Start with a pantry and refrigerator cleanout. Changing the available options for more healthy snacks and meal prep items can improve your overall nutrition. In addition, keeping a food journal, even for just a few days, can help you identify one or two areas of your diet that you can focus on. Here are some things to consider when making healthy changes to your eating habits:

  • Focus on adding healthy foods to your diet instead of just taking out unhealthy foods. This will make you feel less deprived. There is a balance and eating a treat occasionally isn’t a bad thing. 
  • Keep fruits, vegetables, and low-fat dairy products at home and work for a quick healthy snack. This might include apples, celery, or cottage cheese. 
  • Pack your lunch instead of eating out. You will have more control over what you are eating if you pack a lunch. Bonus, this also saves you money.
  • Don’t skip meals. Skipping meals or ignoring your hunger signs may cause you to overeat at your next meal. 
  • Decrease your alcohol intake. Alcohol can be empty calories that do not provide you any nutritional benefits. 



Similar to nutrition, an average of 10% of Americans make a new year’s resolution to be more active. That definitely explains the increase in gym memberships sold during the month of January! Instead of signing up for a new gym membership or committing to an intense exercise program you can’t sustain, consider easier more manageable ways to get active. 

Focus on doing physical activity for just 15 minutes every day. Getting your body moving and your heart rate elevated for even short intervals can have significant impacts on your overall health. This is especially true for those who sit a great deal during the day. Try a standing desk, take the long way to the break room, or put on your tennis shoes at lunch and take a lap around the building. Short bursts of physical activity can help clear brain fog, boost energy, support weight loss goals, and improve your overall mood. 

Ready to take it beyond the 15-minute goal? Start monitoring your steps. At the bare minimum, an adult should be getting around 3,000 steps per day. However, to maintain a healthy lifestyle or to promote weight loss between 7,000 and 10,000 steps is required. In addition, consider adding a weight training regimen to your normal workout routine. Weight training isn’t just to bulk up. Moderate weight training with low weight hand weights can help improve posture, boost metabolism, increase bone density, and improve sleep. Consider these tips to get moving:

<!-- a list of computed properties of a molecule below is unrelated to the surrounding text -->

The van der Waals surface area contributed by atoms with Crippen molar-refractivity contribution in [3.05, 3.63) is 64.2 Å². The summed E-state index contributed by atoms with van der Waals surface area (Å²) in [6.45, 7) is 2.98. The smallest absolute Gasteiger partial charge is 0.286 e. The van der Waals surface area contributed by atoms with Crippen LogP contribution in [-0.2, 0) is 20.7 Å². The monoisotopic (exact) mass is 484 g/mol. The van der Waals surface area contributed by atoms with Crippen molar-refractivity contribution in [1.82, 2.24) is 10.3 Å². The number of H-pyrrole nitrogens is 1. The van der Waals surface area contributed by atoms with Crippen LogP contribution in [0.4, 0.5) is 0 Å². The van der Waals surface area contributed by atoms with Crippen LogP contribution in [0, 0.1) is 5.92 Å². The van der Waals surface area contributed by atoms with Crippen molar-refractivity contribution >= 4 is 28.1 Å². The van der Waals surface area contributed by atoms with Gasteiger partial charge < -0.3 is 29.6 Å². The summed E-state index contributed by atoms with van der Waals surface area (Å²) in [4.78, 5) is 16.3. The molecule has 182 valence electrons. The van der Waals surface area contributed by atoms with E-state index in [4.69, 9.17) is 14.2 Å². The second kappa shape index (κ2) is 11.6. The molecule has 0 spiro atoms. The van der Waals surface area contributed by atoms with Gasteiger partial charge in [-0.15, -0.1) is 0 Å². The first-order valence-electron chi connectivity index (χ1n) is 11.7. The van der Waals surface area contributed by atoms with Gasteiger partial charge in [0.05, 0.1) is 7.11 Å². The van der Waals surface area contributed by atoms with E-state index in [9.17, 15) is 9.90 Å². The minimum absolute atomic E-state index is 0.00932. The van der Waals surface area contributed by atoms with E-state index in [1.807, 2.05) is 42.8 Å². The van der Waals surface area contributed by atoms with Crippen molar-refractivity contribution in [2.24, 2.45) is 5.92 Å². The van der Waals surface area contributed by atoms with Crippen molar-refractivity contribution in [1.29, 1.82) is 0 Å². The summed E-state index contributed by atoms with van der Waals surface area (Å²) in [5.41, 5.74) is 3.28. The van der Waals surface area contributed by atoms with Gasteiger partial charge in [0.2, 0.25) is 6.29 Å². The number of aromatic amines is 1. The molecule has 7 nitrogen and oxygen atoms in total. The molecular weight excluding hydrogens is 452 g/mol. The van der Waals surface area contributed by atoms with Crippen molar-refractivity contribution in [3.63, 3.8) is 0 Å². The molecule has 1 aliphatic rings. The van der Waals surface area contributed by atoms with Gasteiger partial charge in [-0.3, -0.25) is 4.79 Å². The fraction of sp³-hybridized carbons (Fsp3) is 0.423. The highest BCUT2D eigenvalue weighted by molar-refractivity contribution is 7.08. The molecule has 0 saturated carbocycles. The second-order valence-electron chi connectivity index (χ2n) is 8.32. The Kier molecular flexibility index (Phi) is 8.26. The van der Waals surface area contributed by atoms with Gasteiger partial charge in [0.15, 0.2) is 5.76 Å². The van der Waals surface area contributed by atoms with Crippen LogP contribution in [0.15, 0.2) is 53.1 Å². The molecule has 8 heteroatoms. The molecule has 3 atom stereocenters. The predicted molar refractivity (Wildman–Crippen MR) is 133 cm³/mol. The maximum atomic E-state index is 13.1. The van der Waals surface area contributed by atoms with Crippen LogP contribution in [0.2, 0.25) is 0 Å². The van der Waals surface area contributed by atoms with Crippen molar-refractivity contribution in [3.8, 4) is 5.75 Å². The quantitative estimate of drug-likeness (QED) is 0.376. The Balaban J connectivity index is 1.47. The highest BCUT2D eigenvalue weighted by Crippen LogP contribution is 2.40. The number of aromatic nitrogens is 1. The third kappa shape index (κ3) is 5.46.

• Schedule your 15-minute activity break. Planning your activity into your daily routine will make it a habit. After just a few weeks, you’ll be looking forward to your mid-day walk.
  • Invest in a pedometer to track your daily step count. You don’t need anything fancy and many smartwatches and smartphones have pedometers built in!
  • You don’t have hand weights? No problem! Use canned goods, water bottles or exercise bands. You will still experience the same health benefits as regular hand weights.

No matter what your 2019 may have looked like, 2020 is an opportunity to build new healthy habits into your routine. There isn’t a need for drastic diets or expensive gym memberships. By focusing on introducing one or two small changes at a time you can beat the new year’s resolution odds. Perhaps, you don’t even need a new year’s resolution in 2020! Are you looking for a little more support in your 2020 healthy habits? Contact Anneliese at Force Fitness for individual or group exercise plans, health assessments, and more!

If you choose to focus on hydration, adding a weight training regimen, or taking more steps each day – it’s the healthy choices that matter most. Here at Optimal Sports Physical Therapy, we’re planning our healthy habit changes for 2020 and would love to hear about your changes as well! Follow OSPT on Facebook and share your healthy choice for 2020.










Metadata: Instead of falling into the trap of setting new year’s resolutions you likely won’t keep, consider easy and practical healthy habits that you can kick-off instead. Learn more about the healthy habits of hydration, nutrition, and activity.